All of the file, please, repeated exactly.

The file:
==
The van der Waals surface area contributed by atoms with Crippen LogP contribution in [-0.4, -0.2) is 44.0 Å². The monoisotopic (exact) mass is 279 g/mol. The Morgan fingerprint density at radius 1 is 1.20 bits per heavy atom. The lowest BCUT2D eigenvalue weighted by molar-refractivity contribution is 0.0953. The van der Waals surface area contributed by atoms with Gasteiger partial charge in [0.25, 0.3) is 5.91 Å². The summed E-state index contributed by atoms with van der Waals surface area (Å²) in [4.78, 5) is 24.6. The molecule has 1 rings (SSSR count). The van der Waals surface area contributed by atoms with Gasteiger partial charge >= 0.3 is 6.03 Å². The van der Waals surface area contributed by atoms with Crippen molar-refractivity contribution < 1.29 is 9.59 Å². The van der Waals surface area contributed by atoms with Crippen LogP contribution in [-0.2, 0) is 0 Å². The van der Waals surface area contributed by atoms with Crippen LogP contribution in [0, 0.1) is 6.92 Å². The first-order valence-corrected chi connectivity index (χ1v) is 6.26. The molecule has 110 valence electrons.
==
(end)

The van der Waals surface area contributed by atoms with Crippen LogP contribution in [-0.4, -0.2) is 44.0 Å². The monoisotopic (exact) mass is 279 g/mol. The Morgan fingerprint density at radius 1 is 1.20 bits per heavy atom. The lowest BCUT2D eigenvalue weighted by molar-refractivity contribution is 0.0953. The van der Waals surface area contributed by atoms with Gasteiger partial charge in [0.25, 0.3) is 5.91 Å². The summed E-state index contributed by atoms with van der Waals surface area (Å²) in [4.78, 5) is 24.6. The molecule has 1 rings (SSSR count). The van der Waals surface area contributed by atoms with Gasteiger partial charge >= 0.3 is 6.03 Å². The van der Waals surface area contributed by atoms with Crippen molar-refractivity contribution < 1.29 is 9.59 Å². The van der Waals surface area contributed by atoms with Crippen LogP contribution in [-0.2, 0) is 0 Å². The van der Waals surface area contributed by atoms with Crippen LogP contribution in [0, 0.1) is 6.92 Å². The first-order valence-corrected chi connectivity index (χ1v) is 6.26. The molecule has 110 valence electrons.